In chapter 7 of The Great Gatsby, why does Fitzgerald emphasize the heat?

In chapter 7, Fitzgerald chooses to emphasize the heat as a way of symbolizing (and even foreshadowing) the rising tensions within the novel.

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Fitzgerald uses weather to reflect the characters and the plot. The physical heat of the weather forebodes the heated argument that kills Gatsby’s dream, destroys Wilson’s sanity, takes Myrtle’s life, and reunites Daisy and Tom.

Various scenes in the beginning of the chapter relate to the heat. Nick describes the day as “broiling,” and the conductor says it all, “Hot! Hot! Is it hot enough for you?” Everyone on the train is uncomfortably perspiring and miserable.

Fitzgerald uses this scene as a precursor to the coming misery. Tom is shocked when he realizes that Daisy has feelings for Gatsby, and “trembling with his effort at self-control,” declares that they’ll all go out. When they stop for gas, it’s clear that Wilson is ill. He has just discovered that Myrtle has a lover, and he’s locked her up to prevent her from running away. Nick remarks about the “relentless beating heat” and recognizes that Wilson and Tom are alike in that they both have discovered their wives love someone else. The extreme heat parallels their reactions of anger and illness.

As they argue about where to go, Nick thinks about the sweat that tortures his back and his underwear “climbing like a damp snake around my legs.” Both the heat and the events of the day make him uncomfortable. Even the hotel room they rent is “stifling,” and not even opening the windows helps to cool off its occupants.

But while the chapter begins with a plethora of references to the heat, Fitzgerald does not find it necessary now to mention it. Instead, he bombards the reader with one shocking revelation after another. Tom immediately confronts Gatsby about his past and about his intentions with Daisy, which upsets her. Tensions increase as Gatsby wants Daisy to disavow any love for Tom, which she cannot do. Once Tom reveals the truth about Gatsby’s past, he has no argument of defense, “so he gave that up and only the dead dream fought on.” The chapter continues with the hit and run, Wilson’s devastation, Tom and Daisy’s conspiring, and Gatsby’s ruin. The characters experience a range of negative emotions throughout.

The heat has served its purpose of foreboding the terrible events of the day and night, and echoing the characters’ frames of mind.

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Fitzgerald uses the weather to deepen the mood throughout the novel;  the unsettled, rainy and misty day that marks Daisy and Gatsby's reunion and the sodden, unrelenting rain on the day of Gatsby's mostly unattended funeral are two strong examples.

In chapter seven, Fitzgerald uses heat to help readers feel the ratcheting up of the tension that will ultimately explode in the showdown between Gatsby and Tom in the hotel room.  Nick seems almost delirious from the effect of the heat; when he arrives at the Buchanan's house that afternoon, he imagines hearing their butler say into the telephone:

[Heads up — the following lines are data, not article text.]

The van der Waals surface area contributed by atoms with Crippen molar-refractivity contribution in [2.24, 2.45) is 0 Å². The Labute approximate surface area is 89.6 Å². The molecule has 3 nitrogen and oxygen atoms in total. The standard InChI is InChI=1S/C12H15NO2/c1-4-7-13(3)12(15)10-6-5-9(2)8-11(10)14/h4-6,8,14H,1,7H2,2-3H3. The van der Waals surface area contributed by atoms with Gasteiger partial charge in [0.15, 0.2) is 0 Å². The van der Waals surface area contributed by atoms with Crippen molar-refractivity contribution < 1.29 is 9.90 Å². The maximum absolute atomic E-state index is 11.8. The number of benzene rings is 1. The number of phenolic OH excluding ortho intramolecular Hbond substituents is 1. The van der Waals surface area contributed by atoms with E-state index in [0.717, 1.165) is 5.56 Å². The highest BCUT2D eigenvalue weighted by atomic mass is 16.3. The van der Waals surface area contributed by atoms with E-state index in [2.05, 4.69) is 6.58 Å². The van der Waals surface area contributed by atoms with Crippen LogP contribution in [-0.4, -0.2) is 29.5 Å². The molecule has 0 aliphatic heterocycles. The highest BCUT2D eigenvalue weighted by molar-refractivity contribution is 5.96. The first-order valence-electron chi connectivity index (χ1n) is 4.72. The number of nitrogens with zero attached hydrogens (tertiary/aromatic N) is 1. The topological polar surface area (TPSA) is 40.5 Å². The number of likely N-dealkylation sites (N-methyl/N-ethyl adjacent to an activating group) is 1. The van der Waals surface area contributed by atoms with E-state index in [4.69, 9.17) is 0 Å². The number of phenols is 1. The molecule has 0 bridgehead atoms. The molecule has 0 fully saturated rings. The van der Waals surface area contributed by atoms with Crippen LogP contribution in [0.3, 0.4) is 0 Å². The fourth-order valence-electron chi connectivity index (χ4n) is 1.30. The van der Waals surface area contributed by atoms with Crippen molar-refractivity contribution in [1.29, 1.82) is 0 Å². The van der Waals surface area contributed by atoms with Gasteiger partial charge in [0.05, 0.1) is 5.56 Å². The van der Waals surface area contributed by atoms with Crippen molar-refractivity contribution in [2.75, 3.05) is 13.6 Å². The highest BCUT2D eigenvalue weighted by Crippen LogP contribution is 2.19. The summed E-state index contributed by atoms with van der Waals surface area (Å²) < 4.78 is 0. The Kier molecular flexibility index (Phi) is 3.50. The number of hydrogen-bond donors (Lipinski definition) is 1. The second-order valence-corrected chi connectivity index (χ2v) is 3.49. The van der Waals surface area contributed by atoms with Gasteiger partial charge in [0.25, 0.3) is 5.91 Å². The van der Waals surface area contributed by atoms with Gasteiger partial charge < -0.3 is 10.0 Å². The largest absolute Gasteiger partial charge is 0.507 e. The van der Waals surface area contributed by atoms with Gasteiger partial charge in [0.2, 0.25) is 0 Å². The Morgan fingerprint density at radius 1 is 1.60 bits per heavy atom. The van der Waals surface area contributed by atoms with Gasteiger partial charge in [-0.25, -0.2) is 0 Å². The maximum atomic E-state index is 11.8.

"The master's body! I'm sorry, madame, but we can't furnish it—it's far too hot to touch this noon!"

But as Nick enters, he notes that the "room, shadowed well with awnings, was dark and cool."  Daisy and Jordan are dressed in white, enjoying the "singing breezes of the fan."  Nick has just come from the intense heat of the commuter train where he noticed a woman perspiring and imagined the "straw seats of the car" hovering "on the edge of combustion."  The comfort and ease that the rich, Daisy and Jordan, enjoy contrasts with what the less-moneyed have to endure.  In chapter eight, Nick will describe Gatsby's idealization of Daisy as "gleaming life silver, safe and proud above the hot struggles of the poor."

In chapter seven, then, the Buchanans are forced to temporarily endure the metaphorical heat that comes with their tampering with the lives of others—like Gatsby and the Wilsons. Ultimately, however, they can retreat into their cool lives, unscathed by the events of the hottest day of the year.

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The heat is also used to present contradictions.  The love that Gatsby is offering Daisy is a love of feeling and passion.  Gatsby is a character who feels deeply, as does Nick.  However, Daisy chooses a life with Tom that is lacking in active emotion.  It is cold, unfeeling, and uninspiring.  The descriptions of Daisy and Jordan in this chapter are that they appear 'cool'.  At the end of the novel, Daisy and Tom are enjoying cold fried chicken and bottles of ale.  These contrasting visions help to reinforce Fitzgerald's portrayal of the wealthy class.  He shows them to be without morals and without compassion.  That is why the 'cool' images are associated with that group.

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The conditions of the heat and the effect on the train passengers are meant to foreshadow the coming events in the hotel room. Typically, intense heat causes emotions, such as anger and passion, to boil over. The passengers on the train have varying emotional reactions to the heat. Some are irritable, while one woman seems stunned and helpless. This foreshadows Tom and Gatsby's showdown, as well as Daisy's reaction to it.

The unbearable heat on the train causes tempers to flair and passions to rise, and this will be true later in the day, as well. Heat is often used to symbolize intense emotion, such as passion.

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